The Hebrew language assists mightily in that effort. It helps that my great-grandparents said these same words in the Ukraine and my cousins say them still in Israel and Argentina. I hope my children will say them after I am gone.

Learn Torah. Torah study, divrei Torah by rabbis or congregants, and discussions of the weekly portion and haftarah likewise help each of us to remember with gratitude "before whom you stand."

Focusing in depth on particular passages is a particularly effective means to increase kavanah. It puts in boldface, as it were, the passages that mean the most to us so that they rise in greeting and welcome as we make our way through the service on subsequent encounters. One such passage for me is, "It [Torah] is a tree of life to all who take hold of it"; another, describing the angels who model prayer for us mortals, calls them "all beloved, all clear-headed, all masters of their own desires, all doing with awe the will of their Creator."

Bring (metaphorically, at least) stereo headphones to shul. These enable you to hear the words on the page in one ear, and the meaning you have learned to attach to those words, with the help of shared learning, in the other ear. The playlist on your stereo will change over time. A verse you hardly noticed for years jumps out at you one day and gives you pause. New meanings may appear suddenly. You may find yourself singing a melody you cannot recall learning.

Add new voices to the prayers. The Rabbinical Assembly’s Mahzor Lev Shalem is so effective, I think, because it includes reflections by a range of contemporary authors, men and women of diverse beliefs and sensibilities. Our Sabbath services should do likewise.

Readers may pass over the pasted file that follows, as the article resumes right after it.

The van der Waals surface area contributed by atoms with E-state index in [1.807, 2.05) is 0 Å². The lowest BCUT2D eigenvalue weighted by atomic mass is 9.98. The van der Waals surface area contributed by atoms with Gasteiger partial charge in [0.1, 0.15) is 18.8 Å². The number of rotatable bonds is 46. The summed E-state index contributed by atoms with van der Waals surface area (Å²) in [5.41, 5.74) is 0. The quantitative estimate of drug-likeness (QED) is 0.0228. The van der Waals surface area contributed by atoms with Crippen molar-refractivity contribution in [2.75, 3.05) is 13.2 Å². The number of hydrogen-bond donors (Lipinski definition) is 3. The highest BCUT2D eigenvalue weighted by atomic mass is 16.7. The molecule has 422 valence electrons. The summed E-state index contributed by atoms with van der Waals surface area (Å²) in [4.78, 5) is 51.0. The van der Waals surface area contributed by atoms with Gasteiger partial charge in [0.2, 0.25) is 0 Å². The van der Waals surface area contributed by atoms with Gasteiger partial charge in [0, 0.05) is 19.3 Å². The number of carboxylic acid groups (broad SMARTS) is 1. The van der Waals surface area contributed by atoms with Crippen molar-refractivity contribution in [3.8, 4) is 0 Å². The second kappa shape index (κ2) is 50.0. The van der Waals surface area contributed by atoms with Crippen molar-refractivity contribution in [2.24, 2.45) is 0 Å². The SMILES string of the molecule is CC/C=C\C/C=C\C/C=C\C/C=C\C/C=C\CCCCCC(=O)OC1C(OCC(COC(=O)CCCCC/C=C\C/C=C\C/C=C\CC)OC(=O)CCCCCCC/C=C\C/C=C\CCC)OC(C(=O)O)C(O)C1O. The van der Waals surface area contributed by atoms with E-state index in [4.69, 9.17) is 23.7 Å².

3. Fill the synagogue with good music. This is urgently important for Conservative shuls. I cannot think of a single congregation that achieves meaningful tefillah in the absence of good music. A hazzan who knows how to reach into the depths of the soul makes all the difference to a congregation, modulating melodies that have stirred Jews for centuries with new tunes that capture who we are in this place in this generation—and infusing both with personal kavanah. Unfortunately, cantors who function as solo performers on the bimah have sometimes turned prayer groups into audiences and led many Jews to prefer services without professional cantors. With or without a hazzan, the point is to have music that speaks to the spirit in a way words never can, and that combines with the words on the page to achieve states of joy and devotion otherwise unattainable.